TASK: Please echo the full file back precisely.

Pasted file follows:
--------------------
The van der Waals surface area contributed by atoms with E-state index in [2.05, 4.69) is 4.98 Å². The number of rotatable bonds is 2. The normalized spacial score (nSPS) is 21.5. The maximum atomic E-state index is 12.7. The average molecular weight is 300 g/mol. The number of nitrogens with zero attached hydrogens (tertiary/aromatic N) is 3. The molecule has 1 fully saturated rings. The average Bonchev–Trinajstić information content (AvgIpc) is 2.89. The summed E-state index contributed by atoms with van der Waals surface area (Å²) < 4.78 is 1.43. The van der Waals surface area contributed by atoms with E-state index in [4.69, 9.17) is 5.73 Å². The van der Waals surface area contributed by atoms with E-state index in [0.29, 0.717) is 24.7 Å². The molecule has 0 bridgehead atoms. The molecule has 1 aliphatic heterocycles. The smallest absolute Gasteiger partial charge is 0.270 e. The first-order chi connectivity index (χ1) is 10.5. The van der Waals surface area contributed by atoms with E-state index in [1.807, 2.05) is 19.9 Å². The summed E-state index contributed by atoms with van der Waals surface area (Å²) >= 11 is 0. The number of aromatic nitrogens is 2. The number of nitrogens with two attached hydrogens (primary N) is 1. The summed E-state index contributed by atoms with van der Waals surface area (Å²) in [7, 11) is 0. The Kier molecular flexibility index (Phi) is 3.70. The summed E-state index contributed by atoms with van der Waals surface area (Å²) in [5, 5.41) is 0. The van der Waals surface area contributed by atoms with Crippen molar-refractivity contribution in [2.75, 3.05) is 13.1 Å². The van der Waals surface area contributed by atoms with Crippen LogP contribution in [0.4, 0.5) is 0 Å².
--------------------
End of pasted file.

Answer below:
The van der Waals surface area contributed by atoms with E-state index in [2.05, 4.69) is 4.98 Å². The number of rotatable bonds is 2. The normalized spacial score (nSPS) is 21.5. The maximum atomic E-state index is 12.7. The average molecular weight is 300 g/mol. The number of nitrogens with zero attached hydrogens (tertiary/aromatic N) is 3. The molecule has 1 fully saturated rings. The average Bonchev–Trinajstić information content (AvgIpc) is 2.89. The summed E-state index contributed by atoms with van der Waals surface area (Å²) < 4.78 is 1.43. The van der Waals surface area contributed by atoms with E-state index in [4.69, 9.17) is 5.73 Å². The van der Waals surface area contributed by atoms with E-state index in [0.29, 0.717) is 24.7 Å². The molecule has 0 bridgehead atoms. The molecule has 1 aliphatic heterocycles. The smallest absolute Gasteiger partial charge is 0.270 e. The first-order chi connectivity index (χ1) is 10.5. The van der Waals surface area contributed by atoms with E-state index in [1.807, 2.05) is 19.9 Å². The summed E-state index contributed by atoms with van der Waals surface area (Å²) >= 11 is 0. The number of aromatic nitrogens is 2. The number of nitrogens with two attached hydrogens (primary N) is 1. The summed E-state index contributed by atoms with van der Waals surface area (Å²) in [7, 11) is 0. The Kier molecular flexibility index (Phi) is 3.70. The summed E-state index contributed by atoms with van der Waals surface area (Å²) in [5, 5.41) is 0. The van der Waals surface area contributed by atoms with Crippen molar-refractivity contribution in [2.75, 3.05) is 13.1 Å². The van der Waals surface area contributed by atoms with Crippen LogP contribution in [0.4, 0.5) is 0 Å².